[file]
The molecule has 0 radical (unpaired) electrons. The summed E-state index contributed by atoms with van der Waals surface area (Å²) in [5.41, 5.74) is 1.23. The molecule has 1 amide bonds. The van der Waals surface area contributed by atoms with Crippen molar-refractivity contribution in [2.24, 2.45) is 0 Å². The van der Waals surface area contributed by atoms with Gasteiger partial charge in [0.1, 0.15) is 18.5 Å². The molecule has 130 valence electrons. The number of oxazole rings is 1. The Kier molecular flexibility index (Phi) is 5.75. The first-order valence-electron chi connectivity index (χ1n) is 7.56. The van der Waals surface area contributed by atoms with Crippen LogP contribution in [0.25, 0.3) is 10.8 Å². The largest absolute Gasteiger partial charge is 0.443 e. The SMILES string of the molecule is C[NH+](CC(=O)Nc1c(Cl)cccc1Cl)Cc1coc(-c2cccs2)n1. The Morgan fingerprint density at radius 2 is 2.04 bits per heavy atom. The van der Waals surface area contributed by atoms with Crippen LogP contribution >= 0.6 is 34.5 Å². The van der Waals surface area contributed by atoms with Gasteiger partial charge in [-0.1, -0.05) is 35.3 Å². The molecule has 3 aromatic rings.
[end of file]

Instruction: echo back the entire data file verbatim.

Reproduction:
The molecule has 0 radical (unpaired) electrons. The summed E-state index contributed by atoms with van der Waals surface area (Å²) in [5.41, 5.74) is 1.23. The molecule has 1 amide bonds. The van der Waals surface area contributed by atoms with Crippen molar-refractivity contribution in [2.24, 2.45) is 0 Å². The van der Waals surface area contributed by atoms with Gasteiger partial charge in [0.1, 0.15) is 18.5 Å². The molecule has 130 valence electrons. The number of oxazole rings is 1. The Kier molecular flexibility index (Phi) is 5.75. The first-order valence-electron chi connectivity index (χ1n) is 7.56. The van der Waals surface area contributed by atoms with Crippen LogP contribution in [0.25, 0.3) is 10.8 Å². The largest absolute Gasteiger partial charge is 0.443 e. The SMILES string of the molecule is C[NH+](CC(=O)Nc1c(Cl)cccc1Cl)Cc1coc(-c2cccs2)n1. The Morgan fingerprint density at radius 2 is 2.04 bits per heavy atom. The van der Waals surface area contributed by atoms with Crippen LogP contribution >= 0.6 is 34.5 Å². The van der Waals surface area contributed by atoms with Gasteiger partial charge in [-0.1, -0.05) is 35.3 Å². The molecule has 3 aromatic rings.